Coronary arterial ectasia (CAE) refers to diffuse dilatation of the coronary arteries. Under some classification systems there is some overlap with the term coronary arterial aneurysms (which is a more focal dilatation).
It is often defined as dilatation of an arterial segment to a diameter at least 1.5 times that of the adjacent normal coronary artery.
They may be present in up to ~5% (range 3-8%) of angiographic and in ~1% (range 0.2-1.4%) of autopsy series.
It is attributed to atherosclerosis in 50% of patients while in ~25% of patients it may be congenital in origin.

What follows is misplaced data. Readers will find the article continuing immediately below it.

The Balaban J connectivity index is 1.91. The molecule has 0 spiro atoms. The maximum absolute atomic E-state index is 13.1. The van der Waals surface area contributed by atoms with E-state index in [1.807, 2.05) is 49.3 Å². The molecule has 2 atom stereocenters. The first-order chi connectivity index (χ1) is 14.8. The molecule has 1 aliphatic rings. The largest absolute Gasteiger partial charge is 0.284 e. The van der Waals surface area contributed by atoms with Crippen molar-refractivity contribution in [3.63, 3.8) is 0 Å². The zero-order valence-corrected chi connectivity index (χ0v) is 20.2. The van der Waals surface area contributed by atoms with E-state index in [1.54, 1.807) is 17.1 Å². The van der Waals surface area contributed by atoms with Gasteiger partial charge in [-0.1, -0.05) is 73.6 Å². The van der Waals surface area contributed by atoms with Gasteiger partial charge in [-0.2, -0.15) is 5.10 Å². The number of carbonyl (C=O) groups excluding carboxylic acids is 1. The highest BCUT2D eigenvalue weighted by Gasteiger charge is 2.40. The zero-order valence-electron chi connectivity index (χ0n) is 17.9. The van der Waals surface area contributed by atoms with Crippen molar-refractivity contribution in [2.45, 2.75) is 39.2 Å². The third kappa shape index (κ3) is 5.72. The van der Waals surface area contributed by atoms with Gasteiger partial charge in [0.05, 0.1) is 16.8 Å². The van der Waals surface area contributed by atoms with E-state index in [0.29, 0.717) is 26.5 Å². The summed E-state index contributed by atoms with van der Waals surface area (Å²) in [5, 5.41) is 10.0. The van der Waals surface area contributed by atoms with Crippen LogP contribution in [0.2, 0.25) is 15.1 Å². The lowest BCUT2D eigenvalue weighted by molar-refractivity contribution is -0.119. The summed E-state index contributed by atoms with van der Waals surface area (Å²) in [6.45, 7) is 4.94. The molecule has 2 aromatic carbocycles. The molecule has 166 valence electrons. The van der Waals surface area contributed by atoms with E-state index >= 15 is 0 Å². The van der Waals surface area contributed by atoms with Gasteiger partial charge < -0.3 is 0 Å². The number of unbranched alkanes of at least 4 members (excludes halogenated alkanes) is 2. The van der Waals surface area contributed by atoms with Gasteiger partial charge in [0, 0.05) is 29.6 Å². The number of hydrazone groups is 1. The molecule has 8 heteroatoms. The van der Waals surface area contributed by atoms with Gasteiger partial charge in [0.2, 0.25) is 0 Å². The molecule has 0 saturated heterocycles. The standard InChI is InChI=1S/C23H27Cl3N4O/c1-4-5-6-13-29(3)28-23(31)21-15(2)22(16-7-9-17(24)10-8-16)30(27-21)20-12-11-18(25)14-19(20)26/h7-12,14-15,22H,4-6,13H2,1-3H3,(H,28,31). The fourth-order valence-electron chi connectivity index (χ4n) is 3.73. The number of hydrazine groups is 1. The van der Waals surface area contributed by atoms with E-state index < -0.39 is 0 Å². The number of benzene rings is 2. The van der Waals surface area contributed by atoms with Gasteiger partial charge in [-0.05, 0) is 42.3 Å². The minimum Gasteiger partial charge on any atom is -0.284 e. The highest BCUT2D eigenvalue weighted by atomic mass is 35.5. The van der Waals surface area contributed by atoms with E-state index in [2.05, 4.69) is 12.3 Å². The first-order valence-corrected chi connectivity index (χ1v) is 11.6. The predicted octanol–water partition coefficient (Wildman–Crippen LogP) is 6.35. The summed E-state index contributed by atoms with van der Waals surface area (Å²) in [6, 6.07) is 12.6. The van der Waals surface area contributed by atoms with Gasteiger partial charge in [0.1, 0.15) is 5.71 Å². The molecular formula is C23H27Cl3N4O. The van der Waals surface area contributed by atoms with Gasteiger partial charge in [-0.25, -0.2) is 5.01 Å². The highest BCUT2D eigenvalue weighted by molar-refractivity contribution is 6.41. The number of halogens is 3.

- coronary artery disease: co-exists in the great majority patients
- inflammatory or connective tissue diseases: 10-20% cases and include
- purely congenital in origin: small proportion of cases
One method of classification is 1:
- type I: diffuse ectasia of two or three vessels
- type II: diffuse ectasia of of one vessel and localised disease in other, i.e. an aneurysm
- type III: diffuse ectasia in only one vessel
- type IV: focal coronary aneurysm in one vessel
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